Are Law Grads Headed Toward a Dead-End Profession?

The coronavirus pandemic has impacted the world in ways we never thought possible, with most countries heading into the biggest recession since 2008. Industries have been hit hard, with many businesses closing or moving online in an attempt to cut costs and save money on overheads. The legal profession has also been hit surprisingly hard, with many lawyers and law students labelled as being in a “dead end” career – why is that?

Law school is expensive and student loans aren’t getting any cheaper, either, so if someone is choosing to adventure into the law profession, then they need to be equipped to handle, or avoid, hitting that dead-end wall that seems to be awaiting a lot of law graduates that had entered the profession. In fact, lots of law graduates now aren’t taking jobs in the legal field, or are taking jobs that are paying significantly less than what they should be getting paid.

Are you thinking of studying law, or are you graduating soon? Here are our top tips!

Specialize Within Your Field

One of the best things about law is that for every major school, there are little nooks and crannies filled with specific niches that need to be filled. Are you a copyright lawyer? Cool, but are you an internet copyright lawyer? As the world continues to explore new avenues to communicate or new ways to accomplish its goals, there are going to be laws that need to be made and people to interpret those laws. This constantly changing landscape creates space for lawyers to further specialize in the field they might have studied in school.

For example, these are some of the many speciality options for a personal injury lawyer:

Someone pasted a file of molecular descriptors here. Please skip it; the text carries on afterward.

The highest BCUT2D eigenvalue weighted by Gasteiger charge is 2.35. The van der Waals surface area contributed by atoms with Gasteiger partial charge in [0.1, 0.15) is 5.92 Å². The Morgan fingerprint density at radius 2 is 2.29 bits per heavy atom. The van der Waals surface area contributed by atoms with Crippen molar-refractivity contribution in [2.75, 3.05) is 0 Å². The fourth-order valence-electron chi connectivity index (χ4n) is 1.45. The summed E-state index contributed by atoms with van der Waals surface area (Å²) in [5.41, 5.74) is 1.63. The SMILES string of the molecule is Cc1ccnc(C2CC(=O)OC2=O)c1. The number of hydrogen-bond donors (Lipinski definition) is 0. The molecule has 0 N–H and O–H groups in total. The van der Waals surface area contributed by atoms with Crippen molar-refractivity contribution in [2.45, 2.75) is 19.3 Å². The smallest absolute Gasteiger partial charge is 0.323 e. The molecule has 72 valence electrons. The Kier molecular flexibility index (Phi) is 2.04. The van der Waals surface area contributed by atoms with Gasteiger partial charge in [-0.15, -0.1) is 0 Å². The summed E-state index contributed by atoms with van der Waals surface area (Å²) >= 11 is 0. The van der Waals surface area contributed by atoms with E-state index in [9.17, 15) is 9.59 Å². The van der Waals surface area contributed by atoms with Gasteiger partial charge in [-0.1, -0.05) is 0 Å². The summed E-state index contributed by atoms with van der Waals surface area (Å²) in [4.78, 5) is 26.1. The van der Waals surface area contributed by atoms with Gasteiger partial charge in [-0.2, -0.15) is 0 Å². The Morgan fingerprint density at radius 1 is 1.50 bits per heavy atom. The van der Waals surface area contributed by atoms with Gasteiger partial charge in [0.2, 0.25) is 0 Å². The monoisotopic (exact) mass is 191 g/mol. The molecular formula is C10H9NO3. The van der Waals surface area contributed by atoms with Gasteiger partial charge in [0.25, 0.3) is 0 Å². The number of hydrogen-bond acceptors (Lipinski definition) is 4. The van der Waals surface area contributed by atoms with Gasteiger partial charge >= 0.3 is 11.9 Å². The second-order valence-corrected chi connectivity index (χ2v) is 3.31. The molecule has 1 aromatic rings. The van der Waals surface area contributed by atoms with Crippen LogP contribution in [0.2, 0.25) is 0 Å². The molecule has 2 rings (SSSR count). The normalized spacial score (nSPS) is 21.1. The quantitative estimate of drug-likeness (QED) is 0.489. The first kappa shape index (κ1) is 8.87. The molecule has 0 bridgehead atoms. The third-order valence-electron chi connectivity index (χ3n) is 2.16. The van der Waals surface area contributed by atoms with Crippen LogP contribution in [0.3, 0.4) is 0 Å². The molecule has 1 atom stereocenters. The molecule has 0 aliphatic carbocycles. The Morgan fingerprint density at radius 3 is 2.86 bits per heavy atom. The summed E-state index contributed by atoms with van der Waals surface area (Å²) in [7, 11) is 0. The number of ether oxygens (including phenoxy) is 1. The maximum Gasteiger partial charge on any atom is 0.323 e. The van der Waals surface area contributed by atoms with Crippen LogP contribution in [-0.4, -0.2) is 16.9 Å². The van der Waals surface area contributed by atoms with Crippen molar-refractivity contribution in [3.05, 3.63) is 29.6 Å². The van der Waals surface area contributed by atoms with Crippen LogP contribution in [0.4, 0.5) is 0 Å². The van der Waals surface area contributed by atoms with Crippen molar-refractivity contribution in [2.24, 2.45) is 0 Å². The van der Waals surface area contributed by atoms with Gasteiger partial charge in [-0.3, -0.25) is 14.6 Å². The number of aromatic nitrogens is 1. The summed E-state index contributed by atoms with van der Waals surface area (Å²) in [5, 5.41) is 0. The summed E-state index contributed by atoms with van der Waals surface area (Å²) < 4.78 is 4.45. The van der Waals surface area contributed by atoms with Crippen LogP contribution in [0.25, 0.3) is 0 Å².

• Bicycle accidents
  • Boating accidents
  • Brain and spine injuries
  • Bus accidents
  • Car accidents
  • Catastrophic injury
  • Medical malpractice
  • Negligent security
  • Nursing home abuse
  • Pedestrian accidents
  • Product liability
  • Premises liability
  • Worker’s compensation
  • Wrongful death.

If the trend in what type of lawyers get hired for specific listings, then it could turn into a self-propagating cycle: if only lawyers who are specialized in specials niches get hired, then lawyers will start specializing in specific niches and it could be possible to find space for all of the lawyers – space to actually practice law.

Is It Really Over?

The short answer, no. The number of American Bar Association-approved schools is on the rise – is it because it’s answering a set amount of demand from the undergraduates who are looking to go into law? The amount of people graduating from law school is also on the rise to complement the number of schools that are offering the path of study to a JD (Juror’s Doctorate).

The average salary of new lawyers has been decreasing, but it still hasn’t depressed itself down to the amount it was when it was at its worst during the recession. Hiring for an entry-level lawyer and legal office positions is also on the lower side, indicating that there isn’t a need for fresh graduates or paralegal professionals in law offices around the country.

One of the big reasons for this transition away from fully stocked officers is that clients are now able to do their own legal searches – and in some cases (such as bankruptcy) are able to file their own legal documents and claims, making a lawyer a superfluous and expensive tool. In fact, you can get a lot more than bankruptcy forms at the website – access to the forms still doesn’t guarantee successful completion and submission, but with so many legal offices offering free clinics, lawyers are almost totally unnecessary in some cases.

Taking A Hiatus

A lot goes into legal cases even before shoes ever hit a courtroom floor and that kind of required commitment can burn out even the most dedicated lawyer. One easy and simple way to avoid driving yourself, or to suggest to others who might be close, to hitting that wall is to take a break. A hiatus can, in some circles, be viewed as throwing in the towel or giving up on whatever cause you’re championing, but when you’re devoting so much time and so much of yourself to one thing, a break can sometimes be the healthiest choice to make. It allows you to step back and view your situation with an outside perspective instead of viewing it from the eye of the hurricane.

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Special thanks to Eileen O’Shanassy for providing us with this article. Eileen is a freelance writer and blogger based out of Flagstaff, AZ. She writes on a variety of topics and loves to research and write. She enjoys baking, biking, and kayaking, and you can find her on Twitter @eileenoshanassy.